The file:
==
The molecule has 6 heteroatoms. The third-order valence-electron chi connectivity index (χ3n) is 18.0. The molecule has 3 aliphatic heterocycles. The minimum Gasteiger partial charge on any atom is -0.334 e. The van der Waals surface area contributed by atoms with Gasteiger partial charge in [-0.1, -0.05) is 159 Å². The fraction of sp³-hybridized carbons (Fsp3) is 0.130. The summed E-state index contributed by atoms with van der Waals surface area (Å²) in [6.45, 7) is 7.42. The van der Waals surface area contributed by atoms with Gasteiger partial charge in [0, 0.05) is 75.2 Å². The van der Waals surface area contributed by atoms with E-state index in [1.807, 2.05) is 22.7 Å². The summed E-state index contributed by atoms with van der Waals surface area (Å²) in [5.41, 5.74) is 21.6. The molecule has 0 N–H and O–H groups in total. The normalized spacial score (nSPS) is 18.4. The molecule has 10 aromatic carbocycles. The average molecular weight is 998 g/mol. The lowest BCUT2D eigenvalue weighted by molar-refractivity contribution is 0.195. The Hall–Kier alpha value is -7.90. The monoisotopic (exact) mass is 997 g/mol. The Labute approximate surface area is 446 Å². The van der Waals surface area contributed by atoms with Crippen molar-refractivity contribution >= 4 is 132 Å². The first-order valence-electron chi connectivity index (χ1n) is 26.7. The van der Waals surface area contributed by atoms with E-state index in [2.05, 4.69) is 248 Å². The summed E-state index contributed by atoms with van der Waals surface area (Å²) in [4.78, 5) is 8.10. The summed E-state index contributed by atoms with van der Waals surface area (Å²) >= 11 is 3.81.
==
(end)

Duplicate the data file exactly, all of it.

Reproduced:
The molecule has 6 heteroatoms. The third-order valence-electron chi connectivity index (χ3n) is 18.0. The molecule has 3 aliphatic heterocycles. The minimum Gasteiger partial charge on any atom is -0.334 e. The van der Waals surface area contributed by atoms with Gasteiger partial charge in [-0.1, -0.05) is 159 Å². The fraction of sp³-hybridized carbons (Fsp3) is 0.130. The summed E-state index contributed by atoms with van der Waals surface area (Å²) in [6.45, 7) is 7.42. The van der Waals surface area contributed by atoms with Gasteiger partial charge in [0, 0.05) is 75.2 Å². The van der Waals surface area contributed by atoms with E-state index in [1.807, 2.05) is 22.7 Å². The summed E-state index contributed by atoms with van der Waals surface area (Å²) in [5.41, 5.74) is 21.6. The molecule has 0 N–H and O–H groups in total. The normalized spacial score (nSPS) is 18.4. The molecule has 10 aromatic carbocycles. The average molecular weight is 998 g/mol. The lowest BCUT2D eigenvalue weighted by molar-refractivity contribution is 0.195. The Hall–Kier alpha value is -7.90. The monoisotopic (exact) mass is 997 g/mol. The Labute approximate surface area is 446 Å². The van der Waals surface area contributed by atoms with Crippen molar-refractivity contribution >= 4 is 132 Å². The first-order valence-electron chi connectivity index (χ1n) is 26.7. The van der Waals surface area contributed by atoms with E-state index in [2.05, 4.69) is 248 Å². The summed E-state index contributed by atoms with van der Waals surface area (Å²) in [4.78, 5) is 8.10. The summed E-state index contributed by atoms with van der Waals surface area (Å²) >= 11 is 3.81.